Dead Body Collection - The Rostov Ripper [Sweet Solitude - 2012]“The Rostov Ripper” is the third release in Sweet Solitude’s 'Shades of Grey' series- each title in this series finds a HNW artist theme their release around a famous murder case or murders. This release is themed around the case of Russian serial killer Andrei Chikatilo.
Chikatilo killed between the late 70’s & 1990 when he was caught. He was a prolific sex-killer who was charged in the with 50 + murders &, but claimed to have killed another 50+ people. He murdered children & teenagers, the victims were strangled or stabbed, then often cannibalism or necrophilia would take place. The case shocked Russian to it core when it happened, due to the amount of victims & the long period of time Chikatilo carried on with his crimes.
Serbian Dead body Collection offers up two ‘walls’ on this CDR. And though they are expectedly brutal slices of HNNW DBC mangers to conjure up two taut yet creative bits of wall-making, which are somewhat of a departure from this project usual thick often bass ripped & unrelenting take on the HNW form.
First up we have “I Am A Mistake Of Nature, A Mad Beast...”, and this starts out with a rather creepy sample of a man talking to a little girl about another little girl whose died & gone to heaven, and when she looks down from heaven no one seems be to crying or caring at her funeral. The man’s voice sounds very like that of great English actor Malcolm McDowell( Clock Work orange, If, & many other films), through I can’t place which movie the sample comes from. The samples a very chilling & effective to start this track, and of course it nicely links in with the Chikatilo case. When the ‘Wall’ brutally rams at just after the minute mark in its an incredible dense, taut & tightly pack mass of noise making. It’s built around two or three short & extremely tense juddering textures, these are forced together into this really nasty & totally constricting ‘wall’. The ‘wall’ mixers together a selection of mostly fairly close ranged textures that go from low to mids, with DBC keeping a very tight & constricting control on each element. There are a few occasions, though-out the track, when you get subtle tone shifts or very subtle textural changes, but for the most part this is a very fixed & deeply constricting bit of walled noise.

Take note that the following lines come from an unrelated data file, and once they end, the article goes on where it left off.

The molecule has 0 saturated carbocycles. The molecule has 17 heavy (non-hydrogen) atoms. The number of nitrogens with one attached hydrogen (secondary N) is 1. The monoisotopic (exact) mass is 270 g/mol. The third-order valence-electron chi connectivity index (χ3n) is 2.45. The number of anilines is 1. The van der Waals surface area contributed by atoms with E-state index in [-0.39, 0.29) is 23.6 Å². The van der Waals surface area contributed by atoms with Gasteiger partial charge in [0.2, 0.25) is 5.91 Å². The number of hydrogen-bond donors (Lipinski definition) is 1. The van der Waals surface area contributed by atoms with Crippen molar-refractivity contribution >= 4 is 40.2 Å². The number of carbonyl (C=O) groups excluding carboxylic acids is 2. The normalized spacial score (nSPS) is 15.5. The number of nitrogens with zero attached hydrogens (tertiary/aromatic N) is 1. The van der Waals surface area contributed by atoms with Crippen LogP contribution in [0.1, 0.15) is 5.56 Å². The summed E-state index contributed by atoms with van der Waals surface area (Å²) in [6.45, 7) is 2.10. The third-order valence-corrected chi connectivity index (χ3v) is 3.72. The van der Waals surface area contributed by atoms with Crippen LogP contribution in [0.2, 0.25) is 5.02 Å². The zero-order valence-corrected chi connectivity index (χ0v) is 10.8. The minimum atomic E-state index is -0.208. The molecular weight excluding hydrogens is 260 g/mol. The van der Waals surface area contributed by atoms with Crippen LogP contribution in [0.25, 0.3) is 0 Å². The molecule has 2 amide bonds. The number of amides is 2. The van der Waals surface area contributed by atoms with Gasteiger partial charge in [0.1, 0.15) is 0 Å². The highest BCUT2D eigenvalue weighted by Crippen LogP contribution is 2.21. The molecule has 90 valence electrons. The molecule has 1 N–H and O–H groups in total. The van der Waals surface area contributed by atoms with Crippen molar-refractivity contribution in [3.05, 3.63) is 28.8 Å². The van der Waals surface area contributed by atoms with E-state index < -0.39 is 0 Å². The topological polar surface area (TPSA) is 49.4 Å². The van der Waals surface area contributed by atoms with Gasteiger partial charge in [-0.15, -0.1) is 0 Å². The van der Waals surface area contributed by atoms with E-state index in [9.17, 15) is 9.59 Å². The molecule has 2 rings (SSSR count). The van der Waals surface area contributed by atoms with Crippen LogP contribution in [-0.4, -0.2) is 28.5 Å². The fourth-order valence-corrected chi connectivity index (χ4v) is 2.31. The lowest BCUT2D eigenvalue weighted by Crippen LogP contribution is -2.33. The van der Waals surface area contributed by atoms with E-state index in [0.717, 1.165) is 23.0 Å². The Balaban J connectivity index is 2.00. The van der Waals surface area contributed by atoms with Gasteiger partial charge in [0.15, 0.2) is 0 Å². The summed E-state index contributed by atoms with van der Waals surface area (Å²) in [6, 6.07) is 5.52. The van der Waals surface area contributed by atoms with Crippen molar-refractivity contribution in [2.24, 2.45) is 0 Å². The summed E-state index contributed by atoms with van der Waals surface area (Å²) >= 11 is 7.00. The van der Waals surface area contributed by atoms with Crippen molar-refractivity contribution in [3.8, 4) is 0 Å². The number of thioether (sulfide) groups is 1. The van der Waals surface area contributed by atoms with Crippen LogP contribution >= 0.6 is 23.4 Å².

The second track is rather lengthily entitled “What I Did Was Not For Sexual Pleasure. Rather It Brought Me Some Peace Of Mind”. And this track once again starts with a sample from I'm guessing the same movie as the first track, this time the man’s talking to the little girl about meeting his friend who grows…yep very creepy & disturbing stuff!. The ‘wall’ comes in around the two minute mark, and I’d guess you’d call it progressive ‘wall-making’. It’s mixers together a taut juddering ‘n’ rolling textured noise element, with theses very small sections of tense jittering almost harmonic electro mid to lower higher pitched tones. Around the six minute mark the juddering ‘n’ rolling texture becomes more meaty & violent in its feel, yet it’s still controlled on a knife edge by DBC. As the track continues it seems to some how feel like it’s starting to get close & close to you, and wrapping it’s taut & uneasy presence around you….giving one the feel of slowly been wrapped & bounded in something. Around the 15 minute mark the electro tones drop-out, and the main juddering/ rolling textures becomes like tense & machine fed juddering ‘n’ jittering static rain- this makes for a nice ice cold turn of events. As this element carries on over the rest of the track, the ‘wall’ seems to start to slow & drag it self out in a wonderfully slo-mo yet tense manner. Simple put this is a very clever yet tense & uneasy bit of wall making.
“The Rostov Ripper” is a wonderfully conceived, and executed bit of taut, knife edge atmospheric yet brutal bit of ‘wall-making’. With out a doubt this is some of the best work this project has ever produced, it just such a pity it was ltd to just 12 copies!!. So beg, steal, or even kill to get hold of a copy of this masterpiece.Roger Batty